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ftrument, but chiefly with the melody of their hearts, they endeavor to praise him, who was lain and hath redeemed them unto God by his blood. It becometh them well in the houfe of their pilgrimage thus to sing the triumphs of the worthy lamb: For it is to be in their Father's house the moft blessed subject of their endless song, The ten thousand times ten thousand, and thousands of thousands of angels, and the great multitude which no man could number of all nations and kindreds, and people and tongues, harping with their golden harps in full concert join in praising the crucified Immanuel. — " Worthy is the
lamb that was flain to receive power " and riches, and wisdom and strength, “ and honor and glory, and blessing. " Amen. Hallelujah.”
There is another Hebrew word SHER, which the Septuagint constantly render a fong, frequently applied to the psalms. It signifies rule and government, and is used for any principality among men. Hence it is very properly spoken of him whose kingdom ruleth over all. The prince of peace is one of his high titles. He is called the prince of the kings of the earth-a prince for ever--of whose government and peace there shall be no end. To this empire he had an unalienable and B 2
indefeisable right, being in the one Jehovah possessed of the fame perfections with the Father and the holy Spirit. But the most common view in which the psalms consider him is that of the God-man, Kingmediator, whose principality is the most glorious reign of grace. He fits upon his throne freely to bestow all divine blessings upon his redeemed, and he is Messiah the prince who was raised to his kingdom by the covenant of the eternal Three: In which he engaged to be a surety for his people, and in their nature, and in their Itead to satisfy all the offended attributes of the Father by his holy life and death, and the Father engaged to give him a kingdom with all power in heaven and earth. Accordingly in the fulness of time he was manifested in the flesh, and for the joy that was set before him, he endured the cross, and despised the shame, and is fet down at the right hand of the throne of God. He is greatly exalted, far above all principality and power, and might and dominion, and every name that is nanied, not only in this world, but also in that which is to come. The once crucified is now the enthroned Jesus, King of Kings and Lord of Lords, almighty to save his people from all their fins and from all their enemies. The glories of Immanuel
in this respect are celebrated under the name SHeR in several of the psalms. In the xlviith psalm for instance, all the people are called upon to clap their hands for joy, and to shout unto God with the voice of triumph, because Jehovah Jesus is the great king over all the earth. His happy government, under which believers receive all their blessings, was to be the constant subject of their grateful fong. Singing was using words and sounds to express the praises of the king of saints, and their joy in him. It was so much the ruling and leading subject, that every hymn reminded them of Messiah the prince. Whenever they were happy in their hearts, they expressed it by singing the praises of that most glorious person, who was made flesh, humbling himself to be obedient unto death, even the death of the cross, and who thereby became the head of all principality and power. He ruleth the almighty Immanuel over every creature and every thing, God-man upon his throne, till all his enemies, death itself be destroyell, and then he will reign with the Father and the Spirit for ever and ever: For his reign is everlasting, and of his kingdom there shall be no end.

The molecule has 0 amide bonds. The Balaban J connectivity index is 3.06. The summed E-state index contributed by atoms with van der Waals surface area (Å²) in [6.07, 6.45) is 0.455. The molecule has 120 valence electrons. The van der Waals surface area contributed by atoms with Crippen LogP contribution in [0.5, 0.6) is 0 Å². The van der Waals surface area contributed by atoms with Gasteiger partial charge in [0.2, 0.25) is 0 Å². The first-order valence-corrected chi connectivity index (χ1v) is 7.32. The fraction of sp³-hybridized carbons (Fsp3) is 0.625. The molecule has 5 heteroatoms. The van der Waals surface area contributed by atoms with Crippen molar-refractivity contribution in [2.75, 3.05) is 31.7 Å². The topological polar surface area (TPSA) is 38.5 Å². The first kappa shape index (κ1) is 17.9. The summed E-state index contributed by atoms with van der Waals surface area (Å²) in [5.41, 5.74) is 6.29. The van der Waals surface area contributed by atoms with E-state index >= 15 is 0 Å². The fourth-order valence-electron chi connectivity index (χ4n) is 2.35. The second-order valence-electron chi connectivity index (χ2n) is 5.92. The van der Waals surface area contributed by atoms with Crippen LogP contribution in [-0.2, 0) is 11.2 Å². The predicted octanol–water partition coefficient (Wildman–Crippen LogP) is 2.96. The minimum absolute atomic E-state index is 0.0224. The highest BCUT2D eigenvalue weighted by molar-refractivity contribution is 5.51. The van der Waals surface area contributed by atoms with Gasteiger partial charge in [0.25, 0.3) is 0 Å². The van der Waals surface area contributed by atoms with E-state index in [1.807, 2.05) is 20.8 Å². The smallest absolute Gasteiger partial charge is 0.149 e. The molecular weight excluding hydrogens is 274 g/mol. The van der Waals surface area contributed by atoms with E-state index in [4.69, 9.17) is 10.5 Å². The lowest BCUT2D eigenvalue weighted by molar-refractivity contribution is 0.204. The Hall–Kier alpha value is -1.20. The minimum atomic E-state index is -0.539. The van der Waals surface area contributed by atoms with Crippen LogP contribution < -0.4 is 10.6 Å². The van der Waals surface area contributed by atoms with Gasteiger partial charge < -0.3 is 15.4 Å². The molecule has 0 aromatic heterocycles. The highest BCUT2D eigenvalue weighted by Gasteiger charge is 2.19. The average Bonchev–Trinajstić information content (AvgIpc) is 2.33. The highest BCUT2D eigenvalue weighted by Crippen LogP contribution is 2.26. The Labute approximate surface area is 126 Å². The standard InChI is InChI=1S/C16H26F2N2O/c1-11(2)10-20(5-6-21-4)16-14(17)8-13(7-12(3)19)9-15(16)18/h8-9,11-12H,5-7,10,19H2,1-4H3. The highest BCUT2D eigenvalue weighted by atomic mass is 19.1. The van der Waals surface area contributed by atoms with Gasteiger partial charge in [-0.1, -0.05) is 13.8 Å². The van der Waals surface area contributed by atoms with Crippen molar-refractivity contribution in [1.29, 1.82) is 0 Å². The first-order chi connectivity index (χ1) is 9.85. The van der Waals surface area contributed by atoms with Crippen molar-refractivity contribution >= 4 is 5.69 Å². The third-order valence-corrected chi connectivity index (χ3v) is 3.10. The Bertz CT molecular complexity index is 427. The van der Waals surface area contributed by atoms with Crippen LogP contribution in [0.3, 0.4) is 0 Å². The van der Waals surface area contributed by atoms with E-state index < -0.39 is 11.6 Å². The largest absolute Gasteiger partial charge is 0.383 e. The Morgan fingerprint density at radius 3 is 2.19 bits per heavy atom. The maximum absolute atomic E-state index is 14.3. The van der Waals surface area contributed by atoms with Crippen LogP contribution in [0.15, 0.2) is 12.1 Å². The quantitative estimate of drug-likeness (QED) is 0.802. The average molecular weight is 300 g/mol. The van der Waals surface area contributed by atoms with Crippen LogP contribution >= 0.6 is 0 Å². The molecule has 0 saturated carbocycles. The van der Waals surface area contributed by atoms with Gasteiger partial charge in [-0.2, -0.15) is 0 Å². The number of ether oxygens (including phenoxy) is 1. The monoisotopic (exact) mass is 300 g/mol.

This was the delightful theme in the book of psalms. The old testament saints
were never weary of celebrating Messiah their prince, the Lord and Saviour of his people, made an offering for their fins, dead, risen, and ascended to his throne. This is still the sweetest subject in the church of God. Happy are they, who have the Lord Christ ruling over their outward estate. Thrice happy they, who have him ruling in their souls. o what happiness is it to have set up within them the kingdom of God! which is righteousness, peace, and joy in the holy Ghost. None have greater reason to rejoice with joy and singing, than they who have Chrift dwelling in their hearts by faith. It was one principal design of those sacred hymns to keep up this holy joy, that if any were merry they might fing psalms and be glad in the Lord. Sensible of his tender care and royal protection, with what joyful lips will they extoll their king? They would have all within them to bless his holy name, and would be praising him with psalms and hymns and spiritual fongs, rejoicing all the way to Sion, and making heavenly melody in their hearts unto the Lord.
These three names take in the subject of the whole book--the hymns contain the praises of Immanuel, our sun of righteousnefs--the psalms treat of his taking our nature, and in it being cut off for his people, that through his death they might live-the songs celebrate the glories of his kingdom, both in earth and heaven, in time and eternity. Besides these names of the book of psalms there are several other things written in scripture concerning them, which confirm the account here given of their reference to the ever-blefred Messiah, king of saints, and which will be farther illustrated under the considera. tion of
CHA P. III.
Some passages of the Old Testament, concern
ing the book of Psalms.
command the singing of psalms, or such as lay down rules for finging them properly : of the first fort we find frequent mention. " Give thanks unto the Lord, “ call upon his name, make known his “ deeds among the people : Sing unto
him, sing psalms unto him: O fing " unto the Lord a new song, sing unto " the Lord, all the earth : Sing unto the “Lord, bless his name, shew forth his “ salvation from day to day. Make a